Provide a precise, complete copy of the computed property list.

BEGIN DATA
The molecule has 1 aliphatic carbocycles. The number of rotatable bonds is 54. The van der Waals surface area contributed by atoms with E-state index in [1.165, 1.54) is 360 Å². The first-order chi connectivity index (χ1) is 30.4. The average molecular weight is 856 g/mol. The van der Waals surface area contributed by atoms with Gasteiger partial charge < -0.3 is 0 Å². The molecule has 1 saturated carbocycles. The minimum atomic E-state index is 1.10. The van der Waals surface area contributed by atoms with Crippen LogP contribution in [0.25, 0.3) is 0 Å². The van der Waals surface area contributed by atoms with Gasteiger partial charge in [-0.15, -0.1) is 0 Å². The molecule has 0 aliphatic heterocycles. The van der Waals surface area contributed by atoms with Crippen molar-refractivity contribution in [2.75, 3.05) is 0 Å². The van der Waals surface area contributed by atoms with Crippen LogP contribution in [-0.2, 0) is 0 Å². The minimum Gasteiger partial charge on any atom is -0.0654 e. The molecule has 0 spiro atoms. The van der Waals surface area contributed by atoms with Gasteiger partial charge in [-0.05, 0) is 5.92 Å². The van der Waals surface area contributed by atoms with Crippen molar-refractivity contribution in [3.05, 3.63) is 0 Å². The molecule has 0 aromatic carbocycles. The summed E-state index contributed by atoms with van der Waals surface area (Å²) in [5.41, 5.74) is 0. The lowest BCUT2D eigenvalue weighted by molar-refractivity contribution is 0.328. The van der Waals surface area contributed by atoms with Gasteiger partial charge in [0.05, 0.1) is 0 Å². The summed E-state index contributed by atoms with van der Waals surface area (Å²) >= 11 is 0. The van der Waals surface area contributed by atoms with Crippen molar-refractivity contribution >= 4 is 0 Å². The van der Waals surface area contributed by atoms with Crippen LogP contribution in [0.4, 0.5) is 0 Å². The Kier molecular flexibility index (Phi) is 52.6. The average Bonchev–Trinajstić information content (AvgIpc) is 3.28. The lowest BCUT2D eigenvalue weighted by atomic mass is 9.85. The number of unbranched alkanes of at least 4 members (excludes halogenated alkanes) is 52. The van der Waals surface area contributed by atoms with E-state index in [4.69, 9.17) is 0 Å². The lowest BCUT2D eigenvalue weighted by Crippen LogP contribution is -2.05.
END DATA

The molecule has 1 aliphatic carbocycles. The number of rotatable bonds is 54. The van der Waals surface area contributed by atoms with E-state index in [1.165, 1.54) is 360 Å². The first-order chi connectivity index (χ1) is 30.4. The average molecular weight is 856 g/mol. The van der Waals surface area contributed by atoms with Gasteiger partial charge < -0.3 is 0 Å². The molecule has 1 saturated carbocycles. The minimum atomic E-state index is 1.10. The van der Waals surface area contributed by atoms with Crippen LogP contribution in [0.25, 0.3) is 0 Å². The van der Waals surface area contributed by atoms with Gasteiger partial charge in [-0.15, -0.1) is 0 Å². The molecule has 0 aliphatic heterocycles. The van der Waals surface area contributed by atoms with Crippen molar-refractivity contribution in [2.75, 3.05) is 0 Å². The van der Waals surface area contributed by atoms with Crippen LogP contribution in [-0.2, 0) is 0 Å². The minimum Gasteiger partial charge on any atom is -0.0654 e. The molecule has 0 spiro atoms. The van der Waals surface area contributed by atoms with Gasteiger partial charge in [-0.05, 0) is 5.92 Å². The van der Waals surface area contributed by atoms with Crippen molar-refractivity contribution in [3.05, 3.63) is 0 Å². The molecule has 0 aromatic carbocycles. The summed E-state index contributed by atoms with van der Waals surface area (Å²) in [5.41, 5.74) is 0. The lowest BCUT2D eigenvalue weighted by molar-refractivity contribution is 0.328. The van der Waals surface area contributed by atoms with Gasteiger partial charge in [0.05, 0.1) is 0 Å². The summed E-state index contributed by atoms with van der Waals surface area (Å²) >= 11 is 0. The van der Waals surface area contributed by atoms with Crippen molar-refractivity contribution >= 4 is 0 Å². The van der Waals surface area contributed by atoms with Crippen LogP contribution in [0.4, 0.5) is 0 Å². The Kier molecular flexibility index (Phi) is 52.6. The average Bonchev–Trinajstić information content (AvgIpc) is 3.28. The lowest BCUT2D eigenvalue weighted by atomic mass is 9.85. The number of unbranched alkanes of at least 4 members (excludes halogenated alkanes) is 52. The van der Waals surface area contributed by atoms with E-state index in [4.69, 9.17) is 0 Å². The lowest BCUT2D eigenvalue weighted by Crippen LogP contribution is -2.05.